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N202EN accident description

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Crash location 37.962222°N, 78.670556°W
Reported location is a long distance from the NTSB's reported nearest city. This often means that the location has a typo, or is incorrect.
Nearest city North Garden, VA
37.940696°N, 78.636683°W
2.4 miles away

Tail number N202EN
Accident date 14 Jun 2006
Aircraft type Raytheon Aircraft Company B36TC
Additional details: None

NTSB description


On June 14, 2006, at 1114 eastern daylight time, a Raytheon Aircraft Company B36TC, N202EN, was destroyed when it impacted terrain near Bundoran Airport (VA18), North Garden, Virginia. The certificated commercial pilot and the passenger were fatally injured. Meteorological conditions at the accident site were undetermined. The airplane was operating on an instrument flight rules flight plan between Boire Field (ASH), Nashua, New Hampshire, and North Garden. The business flight was conducted under 14 CFR Part 91.

The pilot and passenger were principals in a "preservation development" company, and according to the site manager, Bundoran Airport was part of a 2,300-acre parcel that was recently acquired. The purpose of the trip was to work on conservation easements.

According to radio transmission transcripts, and copies of the radio transmission tapes provided by the Federal Aviation Administration (FAA):

At 0937, the pilot contacted the Leesburg En-route Flight Advisory Service, advised the specialist that he was at 6,000 feet, "ten southwest of Martinsburg," and provided a PIREP (pilot report). The specialist subsequently provided the pilot with current weather for "Charlottesville," which included an AIRMET for mountain obscuration, IFR conditions with widespread light rain showers, winds from 160 degrees true at 3 knots, 3/4 mile visibility in light rain and mist, and a 300-foot overcast. The pilot acknowledged the report, and requested confirmation of the 300-foot overcast, which the specialist provided, along with a reiteration of the 3/4-mile visibility.

At 1055, the pilot contacted Potomac Terminal Radar Approach Control (CHOWE position), "at six thousand [feet.]" The pilot also advised the controller that his destination was Bundoran, and the controller responded, "advise...airport in sight for the visual approach or do you think you'll need another approach?" The pilot answered, "we'll report it in sight," and was later cleared to proceed direct to the airport.

At 1100, the controller advised the pilot to maintain 5,100 feet, which the pilot acknowledged.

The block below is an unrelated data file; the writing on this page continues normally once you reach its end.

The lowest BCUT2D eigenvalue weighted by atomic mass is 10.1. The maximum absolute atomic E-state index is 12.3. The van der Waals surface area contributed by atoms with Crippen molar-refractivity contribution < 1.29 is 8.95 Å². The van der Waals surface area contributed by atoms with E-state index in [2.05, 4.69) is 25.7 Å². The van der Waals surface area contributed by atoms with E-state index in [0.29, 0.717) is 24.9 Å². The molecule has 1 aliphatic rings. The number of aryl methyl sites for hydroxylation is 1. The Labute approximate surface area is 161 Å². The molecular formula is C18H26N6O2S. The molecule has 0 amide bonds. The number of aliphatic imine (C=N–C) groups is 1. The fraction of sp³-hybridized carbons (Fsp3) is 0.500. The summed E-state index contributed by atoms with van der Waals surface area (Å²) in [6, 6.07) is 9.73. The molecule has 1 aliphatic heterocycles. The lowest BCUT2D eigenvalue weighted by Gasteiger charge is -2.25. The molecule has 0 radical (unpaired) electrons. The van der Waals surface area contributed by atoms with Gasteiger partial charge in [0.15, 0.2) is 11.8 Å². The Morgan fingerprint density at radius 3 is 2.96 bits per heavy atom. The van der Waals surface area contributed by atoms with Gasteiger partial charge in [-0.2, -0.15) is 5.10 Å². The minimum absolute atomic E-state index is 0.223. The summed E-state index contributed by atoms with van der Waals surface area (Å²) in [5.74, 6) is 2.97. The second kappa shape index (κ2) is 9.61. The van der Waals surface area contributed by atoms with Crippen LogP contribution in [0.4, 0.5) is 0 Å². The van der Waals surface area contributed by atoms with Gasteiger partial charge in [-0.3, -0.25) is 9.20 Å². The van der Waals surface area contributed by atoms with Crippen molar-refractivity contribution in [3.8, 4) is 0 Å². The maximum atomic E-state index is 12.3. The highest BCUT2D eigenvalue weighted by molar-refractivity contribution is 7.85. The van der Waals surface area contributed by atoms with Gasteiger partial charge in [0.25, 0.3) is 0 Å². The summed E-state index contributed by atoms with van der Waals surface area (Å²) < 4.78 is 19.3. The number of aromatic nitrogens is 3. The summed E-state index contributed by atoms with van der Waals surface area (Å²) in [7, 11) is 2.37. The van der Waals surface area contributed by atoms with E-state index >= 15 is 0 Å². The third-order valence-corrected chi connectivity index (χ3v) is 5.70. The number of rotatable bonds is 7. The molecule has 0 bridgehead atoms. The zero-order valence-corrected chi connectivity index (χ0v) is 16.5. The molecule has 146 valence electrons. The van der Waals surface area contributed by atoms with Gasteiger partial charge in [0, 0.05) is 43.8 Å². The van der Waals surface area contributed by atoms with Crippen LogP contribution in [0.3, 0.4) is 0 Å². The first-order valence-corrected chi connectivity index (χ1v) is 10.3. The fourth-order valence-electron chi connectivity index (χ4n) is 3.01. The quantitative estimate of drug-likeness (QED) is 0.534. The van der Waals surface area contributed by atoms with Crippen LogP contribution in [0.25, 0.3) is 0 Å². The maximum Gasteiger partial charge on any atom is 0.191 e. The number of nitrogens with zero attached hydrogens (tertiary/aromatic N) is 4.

At 1107, the controller cleared the pilot to descend to 4,000 feet, which the pilot acknowledged.

At 1108:14, the controller advised the pilot that the airport was "twelve o'clock and about two miles," and the pilot responded, "ah, roger, it's a little too cloudy at the moment,...(unintelligible) up to the north...(unintelligible) far south."

At 1108:26, the controller began to brief a relief controller. The briefing ended with, "two zero two echo november is looking for the airport which is right in front of him."

At 1108:54, the controller advised the pilot that the airport was 1/2 mile ahead, and the pilot responded, "ah, roger, can you get me any lower, or is this it?" The controller responded, "that's as low as I can give you," which the pilot acknowledged.

At 1109:08, the controller stated to the relief controller that "he's probably gonna end up going into Charlottesville," and briefed the relief controller on another airplane planning an ILS approach.

At 1109:13, the relief controller stated, "got it."

At 1109:21, the relief controller stated, "two echo november, turn left heading zero three zero and I can get you a little lower when we get you northeast." The pilot acknowledged, then, at 1109:36, stated, "actually...the field is directly under me if I could, ah, spiral down." The controller answered, "two echo november, cleared for the visual approach," and the pilot responded, "thank you sir."

At 1110:46, the relief controller advised, "bonanza two echo november, looks like you've got it now, ah, change to advisory frequency approved, report canceling i-f-r," and the pilot answered, "ah, roger two echo november, I'm not going to give up yet."

There were no further transmissions from the airplane.

The site manager reported that, on the morning of the accident, he assumed that the pilot would not attempt to land at the airport due to low clouds. He called the pilot and left a message that he'd pick him up at "Charlottesville" or arrange car rental, but wasn't sure if the pilot ever received it.

Just before the accident, while working in his office north of the runway, the site manager heard, but did not see the airplane pass overhead. He then got into his car and drove to the airport's hangar area to pick up the pilot and passenger. When he saw no one had arrived, he returned to the office. He did not hear the sound of an impact.

About 5 minutes later, as the site manager was leaving his office to run an errand, he saw smoke in the direction of a rental cottage on the property. He drove over to check on it, and found a fire in a field beyond the cottage. Although he didn't realize it initially, he eventually realized that the fire was the result of the accident.